Radio: Kate Chisholm

By Chisholm, Kate | The Spectator, July 19, 2014 | Go to article overview

Radio: Kate Chisholm


Chisholm, Kate, The Spectator


You might (if you're over a certain age) still think it pretty amazing that TV not only allows you to watch Mario Götze put in that amazing goal, live, as it happened, in Rio de Janeiro's Estádio Maracanã, but also that you can witness so immediately and tangibly the passion, the drama of that moment -- you on your sofa in twilit Surrey, Somerset or deepest Sutherland watching those emotions fleeting across the individual faces of traumatised Argentinians as they come to terms with bitter defeat.

The impact of that extraordinary connection across the continents is nothing, though, when compared to the intimacy and immediacy of radio; the way a single voice can invade your thinking mind, take over your thoughts, make you believe that you are listening to someone who is talking just to you, no one else, from wherever they might happen to be. This week we heard from two such voices, vivid, visceral, demanding attention, their connection with the listener instantaneous and startling.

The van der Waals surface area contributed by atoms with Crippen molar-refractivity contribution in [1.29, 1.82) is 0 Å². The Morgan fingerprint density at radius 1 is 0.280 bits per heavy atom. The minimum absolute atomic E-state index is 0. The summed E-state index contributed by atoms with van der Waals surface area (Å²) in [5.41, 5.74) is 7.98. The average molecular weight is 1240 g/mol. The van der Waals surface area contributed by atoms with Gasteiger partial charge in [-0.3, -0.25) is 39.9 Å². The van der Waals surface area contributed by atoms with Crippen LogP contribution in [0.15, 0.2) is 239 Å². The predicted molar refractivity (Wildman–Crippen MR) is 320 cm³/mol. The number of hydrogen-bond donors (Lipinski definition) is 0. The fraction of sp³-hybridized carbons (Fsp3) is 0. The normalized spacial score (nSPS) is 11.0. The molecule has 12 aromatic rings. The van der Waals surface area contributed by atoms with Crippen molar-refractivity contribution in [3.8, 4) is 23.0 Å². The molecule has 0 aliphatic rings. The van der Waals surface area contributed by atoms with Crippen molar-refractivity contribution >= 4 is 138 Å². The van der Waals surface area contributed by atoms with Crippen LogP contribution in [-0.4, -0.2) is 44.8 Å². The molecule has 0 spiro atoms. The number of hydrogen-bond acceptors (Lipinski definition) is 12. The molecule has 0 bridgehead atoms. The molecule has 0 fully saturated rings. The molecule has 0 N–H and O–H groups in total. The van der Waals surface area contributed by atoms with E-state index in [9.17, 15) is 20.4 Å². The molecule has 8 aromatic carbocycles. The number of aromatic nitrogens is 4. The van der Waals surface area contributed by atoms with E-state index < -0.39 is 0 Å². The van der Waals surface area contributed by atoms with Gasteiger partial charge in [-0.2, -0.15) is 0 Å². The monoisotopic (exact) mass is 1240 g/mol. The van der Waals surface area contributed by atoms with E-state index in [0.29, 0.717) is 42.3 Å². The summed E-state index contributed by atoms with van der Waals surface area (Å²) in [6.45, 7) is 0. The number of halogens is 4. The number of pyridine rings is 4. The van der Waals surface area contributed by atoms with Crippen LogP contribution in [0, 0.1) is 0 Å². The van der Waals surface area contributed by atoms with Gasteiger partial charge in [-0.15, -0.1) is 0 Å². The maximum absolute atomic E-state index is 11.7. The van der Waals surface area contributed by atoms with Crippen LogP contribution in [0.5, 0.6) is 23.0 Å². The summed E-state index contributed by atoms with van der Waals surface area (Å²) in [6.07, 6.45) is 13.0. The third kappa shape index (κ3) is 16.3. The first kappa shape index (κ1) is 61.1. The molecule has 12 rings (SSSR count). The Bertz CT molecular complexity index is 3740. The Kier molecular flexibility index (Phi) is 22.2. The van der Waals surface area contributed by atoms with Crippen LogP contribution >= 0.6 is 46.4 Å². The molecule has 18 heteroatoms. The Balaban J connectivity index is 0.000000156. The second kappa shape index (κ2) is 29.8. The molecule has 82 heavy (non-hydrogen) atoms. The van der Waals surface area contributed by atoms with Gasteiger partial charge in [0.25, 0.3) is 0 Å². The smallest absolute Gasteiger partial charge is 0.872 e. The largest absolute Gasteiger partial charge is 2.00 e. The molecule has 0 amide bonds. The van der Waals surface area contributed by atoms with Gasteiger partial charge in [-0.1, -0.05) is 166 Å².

In The Weekend Documentary on the World Service, Satish Kumar asked us to relive with him the pilgrimage he took 50 years ago from New Delhi to Washington DC via Moscow, Paris and London on a mission to bring about nuclear disarmament. He and a friend (Prabhakar Menon) were inspired by hearing about the mathematician and philosopher Bertrand Russell, who at the age of 90 was arrested and jailed for one week after taking part in an anti-nuclear protest in south London. This was 1962, just before the Cuban missile crisis, and the Russians were experimenting with above-ground nuclear bombs while the Americans were building up their own nuclear arsenal against Moscow. 'We must do something,' Kumar thought.

He and Menon decided to visit the capitals of the four nuclear powers on a peace pilgrimage, delivering their personal message to the four premiers. But how to ensure they made an impact? We must go on foot, said Kumar, 'then it will be a human story'. They carried with them no money, no food, nothing to help them on their way. Wars begin and end in fear, Kumar explained, 'but peace begins with trust'. If we have no money, we will have to trust in God, in the people we meet, in the universe, in ourselves.

On 1 June 1962 he (and Menon) stood at the grave of Gandhi in New Delhi at the beginning of the journey. Two years (and 8,000 miles) later he was standing beside the grave of President Kennedy, too late to deliver his packet of peace tea to that president. …

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